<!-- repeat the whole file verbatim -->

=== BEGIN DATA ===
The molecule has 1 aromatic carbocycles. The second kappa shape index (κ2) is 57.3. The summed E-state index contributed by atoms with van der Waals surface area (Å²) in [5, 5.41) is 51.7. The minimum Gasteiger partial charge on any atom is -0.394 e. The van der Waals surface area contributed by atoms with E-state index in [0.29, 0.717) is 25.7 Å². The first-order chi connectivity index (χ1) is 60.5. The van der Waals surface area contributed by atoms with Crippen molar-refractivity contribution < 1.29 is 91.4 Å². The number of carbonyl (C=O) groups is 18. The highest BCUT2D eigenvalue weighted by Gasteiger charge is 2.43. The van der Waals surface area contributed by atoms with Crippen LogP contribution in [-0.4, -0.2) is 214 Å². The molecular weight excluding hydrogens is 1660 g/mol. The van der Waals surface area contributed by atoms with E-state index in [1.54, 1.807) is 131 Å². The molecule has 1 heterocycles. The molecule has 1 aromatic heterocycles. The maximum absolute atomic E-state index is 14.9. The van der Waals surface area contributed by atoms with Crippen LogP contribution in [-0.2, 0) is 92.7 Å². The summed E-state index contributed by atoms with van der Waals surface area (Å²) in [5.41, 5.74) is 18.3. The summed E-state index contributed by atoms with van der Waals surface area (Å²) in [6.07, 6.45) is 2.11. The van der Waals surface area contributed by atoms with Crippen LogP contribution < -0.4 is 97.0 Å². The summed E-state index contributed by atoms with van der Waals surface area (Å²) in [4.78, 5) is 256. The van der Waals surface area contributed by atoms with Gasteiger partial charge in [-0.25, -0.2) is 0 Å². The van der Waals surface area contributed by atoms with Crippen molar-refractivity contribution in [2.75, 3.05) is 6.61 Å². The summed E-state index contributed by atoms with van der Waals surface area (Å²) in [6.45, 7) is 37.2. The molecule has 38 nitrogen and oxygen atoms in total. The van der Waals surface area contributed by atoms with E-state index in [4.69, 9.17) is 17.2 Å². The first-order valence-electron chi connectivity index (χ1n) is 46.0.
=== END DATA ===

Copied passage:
The molecule has 1 aromatic carbocycles. The second kappa shape index (κ2) is 57.3. The summed E-state index contributed by atoms with van der Waals surface area (Å²) in [5, 5.41) is 51.7. The minimum Gasteiger partial charge on any atom is -0.394 e. The van der Waals surface area contributed by atoms with E-state index in [0.29, 0.717) is 25.7 Å². The first-order chi connectivity index (χ1) is 60.5. The van der Waals surface area contributed by atoms with Crippen molar-refractivity contribution < 1.29 is 91.4 Å². The number of carbonyl (C=O) groups is 18. The highest BCUT2D eigenvalue weighted by Gasteiger charge is 2.43. The van der Waals surface area contributed by atoms with Crippen LogP contribution in [-0.4, -0.2) is 214 Å². The molecular weight excluding hydrogens is 1660 g/mol. The van der Waals surface area contributed by atoms with E-state index in [1.54, 1.807) is 131 Å². The molecule has 1 heterocycles. The molecule has 1 aromatic heterocycles. The maximum absolute atomic E-state index is 14.9. The van der Waals surface area contributed by atoms with Crippen LogP contribution in [-0.2, 0) is 92.7 Å². The summed E-state index contributed by atoms with van der Waals surface area (Å²) in [5.41, 5.74) is 18.3. The summed E-state index contributed by atoms with van der Waals surface area (Å²) in [6.07, 6.45) is 2.11. The van der Waals surface area contributed by atoms with Crippen LogP contribution < -0.4 is 97.0 Å². The summed E-state index contributed by atoms with van der Waals surface area (Å²) in [4.78, 5) is 256. The van der Waals surface area contributed by atoms with Gasteiger partial charge in [-0.25, -0.2) is 0 Å². The van der Waals surface area contributed by atoms with Crippen molar-refractivity contribution in [2.75, 3.05) is 6.61 Å². The summed E-state index contributed by atoms with van der Waals surface area (Å²) in [6.45, 7) is 37.2. The molecule has 38 nitrogen and oxygen atoms in total. The van der Waals surface area contributed by atoms with E-state index in [4.69, 9.17) is 17.2 Å². The first-order valence-electron chi connectivity index (χ1n) is 46.0.